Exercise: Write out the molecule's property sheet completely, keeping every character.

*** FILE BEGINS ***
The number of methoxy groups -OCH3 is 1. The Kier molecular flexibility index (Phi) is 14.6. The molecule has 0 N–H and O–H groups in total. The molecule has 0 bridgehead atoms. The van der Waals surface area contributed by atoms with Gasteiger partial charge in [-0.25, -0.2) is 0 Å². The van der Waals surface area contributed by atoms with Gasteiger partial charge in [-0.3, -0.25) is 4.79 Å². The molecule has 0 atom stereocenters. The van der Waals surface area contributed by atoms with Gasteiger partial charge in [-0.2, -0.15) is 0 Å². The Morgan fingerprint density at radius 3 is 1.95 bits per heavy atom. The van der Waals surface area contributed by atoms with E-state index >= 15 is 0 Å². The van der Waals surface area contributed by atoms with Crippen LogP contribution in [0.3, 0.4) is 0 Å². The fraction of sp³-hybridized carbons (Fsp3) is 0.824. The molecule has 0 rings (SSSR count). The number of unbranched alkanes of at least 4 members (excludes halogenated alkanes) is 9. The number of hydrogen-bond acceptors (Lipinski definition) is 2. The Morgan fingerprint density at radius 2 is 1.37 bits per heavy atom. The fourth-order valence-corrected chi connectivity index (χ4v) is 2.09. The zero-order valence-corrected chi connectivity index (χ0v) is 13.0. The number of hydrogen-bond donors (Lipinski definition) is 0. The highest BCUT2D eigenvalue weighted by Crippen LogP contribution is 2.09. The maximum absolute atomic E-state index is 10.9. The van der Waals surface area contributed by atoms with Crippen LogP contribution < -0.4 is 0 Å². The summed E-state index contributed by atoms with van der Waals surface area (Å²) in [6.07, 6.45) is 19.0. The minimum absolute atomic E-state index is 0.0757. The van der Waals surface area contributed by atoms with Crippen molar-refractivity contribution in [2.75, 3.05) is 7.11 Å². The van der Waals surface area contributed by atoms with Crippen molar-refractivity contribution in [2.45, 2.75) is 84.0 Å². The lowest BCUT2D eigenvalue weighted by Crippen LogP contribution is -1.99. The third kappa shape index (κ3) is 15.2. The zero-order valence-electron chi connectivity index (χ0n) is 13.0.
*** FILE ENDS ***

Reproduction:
The number of methoxy groups -OCH3 is 1. The Kier molecular flexibility index (Phi) is 14.6. The molecule has 0 N–H and O–H groups in total. The molecule has 0 bridgehead atoms. The van der Waals surface area contributed by atoms with Gasteiger partial charge in [-0.25, -0.2) is 0 Å². The van der Waals surface area contributed by atoms with Gasteiger partial charge in [-0.3, -0.25) is 4.79 Å². The molecule has 0 atom stereocenters. The van der Waals surface area contributed by atoms with Gasteiger partial charge in [-0.2, -0.15) is 0 Å². The Morgan fingerprint density at radius 3 is 1.95 bits per heavy atom. The van der Waals surface area contributed by atoms with E-state index >= 15 is 0 Å². The van der Waals surface area contributed by atoms with Crippen LogP contribution in [0.3, 0.4) is 0 Å². The fraction of sp³-hybridized carbons (Fsp3) is 0.824. The molecule has 0 rings (SSSR count). The number of unbranched alkanes of at least 4 members (excludes halogenated alkanes) is 9. The number of hydrogen-bond acceptors (Lipinski definition) is 2. The Morgan fingerprint density at radius 2 is 1.37 bits per heavy atom. The fourth-order valence-corrected chi connectivity index (χ4v) is 2.09. The zero-order valence-corrected chi connectivity index (χ0v) is 13.0. The number of hydrogen-bond donors (Lipinski definition) is 0. The highest BCUT2D eigenvalue weighted by Crippen LogP contribution is 2.09. The maximum absolute atomic E-state index is 10.9. The van der Waals surface area contributed by atoms with Crippen LogP contribution < -0.4 is 0 Å². The summed E-state index contributed by atoms with van der Waals surface area (Å²) in [6.07, 6.45) is 19.0. The minimum absolute atomic E-state index is 0.0757. The van der Waals surface area contributed by atoms with Crippen molar-refractivity contribution in [2.75, 3.05) is 7.11 Å². The van der Waals surface area contributed by atoms with Crippen molar-refractivity contribution in [2.45, 2.75) is 84.0 Å². The lowest BCUT2D eigenvalue weighted by Crippen LogP contribution is -1.99. The third kappa shape index (κ3) is 15.2. The zero-order valence-electron chi connectivity index (χ0n) is 13.0.